4 bad money habits you're teaching your kids

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How to Teach Kids About Money

Money is a taboo subject in our culture, which means it can be tough for parents to know how to talk to their kids about it. But children are little sponges, and the lessons they learn about money may not be the ones you intend to teach them.

Here are four bad money habits you might be passing along to Junior and Sis, without even realizing — and how to start teaching them positive money lessons. (See also: 6 Fun Games That Teach Your Kids About Money)

The Bad Habit: Entitlement

Every single parent has had this moment. You have made it clear to your kid that they may not have the candy bar or Thomas the Tank Engine figurine or other coveted object du jour — but the fit they throw in the store is worthy of a gold medal at the temper tantrum Olympics, and it's easier to give in than fight your sobbing child all the way back to the car.

How You Teach It: Caving in to the Tantrum

We all know this is the wrong move, but some days your nerves are stretched to the breaking point and it's just easier to buy the candy bar. However, making a habit of caving to a tantrum can lead to a child who rivals Veruca Salt in feeling entitled to anything and everything money can buy.

The Better Move: Acknowledge Your Child's Wants

The best way to head off an incipient I want it NOW temper tantrum — and thereby teach the difference between needs and wants — is to recognize that to your child, this is a big deal.

For instance, with my own kids, I will often respond that the candy bardoes look delicious, but that it's going stay at the store and not come home with us. Similarly, I encourage my kids to say "bye-bye" to toys or books they want me to buy, giving them the opportunity to make the transition from coveting the item to letting it go. It's not a foolproof method, but it does help them to at least have a framework for letting go of wants that they can't have.

The Bad Habit: A Scarcity Mindset

Knowing how much to tell your kids about big topics is something that all parents grapple with, and money is no different. That's why many parents end up simply falling back on stock answers like "We can't afford it" when their kids ask for something.

How You Teach It: Saying "We Can't Afford That."

The problem with doing this is twofold. On the one hand, it can make kids feel resentful about how money is spent in the family if they do not understand why you make the financial decisions you do. They might notice that their sibling got new shoes but you couldn't afford the video game they wanted that cost the same amount.

In addition, hearing that something is unaffordable can make kids worry about money and start focusing on instant gratification. Kids who hear that their parents can't afford something are learning that money is a scarce commodity and that it should be used up quickly when it is available.

The Better Move: Invite Your Children to Plan Their Purchases

The big problem with the scarcity mindset is that it leads to zero-sum thinking and takes control out of your child's hands. If your teen wants to go on a ski trip with her friends, saying "We can't afford that" simply shuts down the entire discussion and makes her think that things might be more affordable if it weren't for that bratty little brother of hers.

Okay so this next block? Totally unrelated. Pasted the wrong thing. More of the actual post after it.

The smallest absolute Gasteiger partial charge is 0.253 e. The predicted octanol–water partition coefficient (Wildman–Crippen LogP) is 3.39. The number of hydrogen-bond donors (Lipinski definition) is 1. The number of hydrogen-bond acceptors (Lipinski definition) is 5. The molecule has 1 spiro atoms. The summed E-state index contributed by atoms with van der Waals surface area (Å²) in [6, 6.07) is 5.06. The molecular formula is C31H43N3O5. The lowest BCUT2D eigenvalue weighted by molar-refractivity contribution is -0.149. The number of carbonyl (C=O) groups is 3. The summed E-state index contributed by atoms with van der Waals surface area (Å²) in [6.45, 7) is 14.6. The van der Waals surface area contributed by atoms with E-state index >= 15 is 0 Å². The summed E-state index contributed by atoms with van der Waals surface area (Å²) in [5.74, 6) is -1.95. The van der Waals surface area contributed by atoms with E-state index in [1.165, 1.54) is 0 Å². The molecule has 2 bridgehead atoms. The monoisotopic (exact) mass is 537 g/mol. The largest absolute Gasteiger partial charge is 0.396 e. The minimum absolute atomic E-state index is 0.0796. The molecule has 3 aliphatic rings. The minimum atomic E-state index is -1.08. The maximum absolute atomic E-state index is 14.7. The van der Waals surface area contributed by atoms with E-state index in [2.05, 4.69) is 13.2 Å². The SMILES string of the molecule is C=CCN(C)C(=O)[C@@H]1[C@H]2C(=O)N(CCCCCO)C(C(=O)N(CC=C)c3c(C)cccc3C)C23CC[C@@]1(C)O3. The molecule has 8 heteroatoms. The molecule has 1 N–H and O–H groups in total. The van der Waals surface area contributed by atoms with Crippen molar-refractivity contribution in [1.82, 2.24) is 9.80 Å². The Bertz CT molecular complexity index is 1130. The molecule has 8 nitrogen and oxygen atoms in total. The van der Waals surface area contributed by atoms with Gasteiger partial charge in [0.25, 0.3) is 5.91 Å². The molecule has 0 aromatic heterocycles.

Instead, you could ask your teen "How can you afford this?" and put the control right back in her hands. That will allow her to start thinking of money as something she can earn and control, rather than something that controls her life.

Related: Top 4 money habits of rich millennials

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Top 4 money habits of rich millennials (SmartAsset)
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4 bad money habits you're teaching your kids

1. They Embrace Investing

When it comes to investing, the typical millennial is reluctant to get started. A 2015 study by Capital One found that 93% of millennials are wary of investing. A general distrust of the market and a lack of basic investing knowledge were cited as the top reasons that 20-somethings are less enthusiastic than older investors.

Among rich millennials, the trend is reversed. Rather than being afraid that they'll lose money, many wealthy millennials seem to be confident that their assets will perform at the level they're expecting and that their investments will continue to gain value over time.

They're also willing to take more of a gamble when they invest. According to a report on millennial investing trends, the typical millennial holds 52% of their assets in cash. Less than two-thirds of high net worth millennials do the same. Instead, many of them veer toward riskier bets, such as private equity and hedge funds.

Photo credit: Getty

2. They Invest Based on Their Values

Whether or not it's possible to beat the market on a consistent basis is something investing experts constantly debate. Wealthy millennials, however, tend to tune out the noise and focus on investments that align with their core values.

In a study from Spectrem Group, 45% of rich millennials said they wanted to use their wealth to help others. One of the ways they're doing it is through impact investing, a philosophy that centers on investments linked to social causes.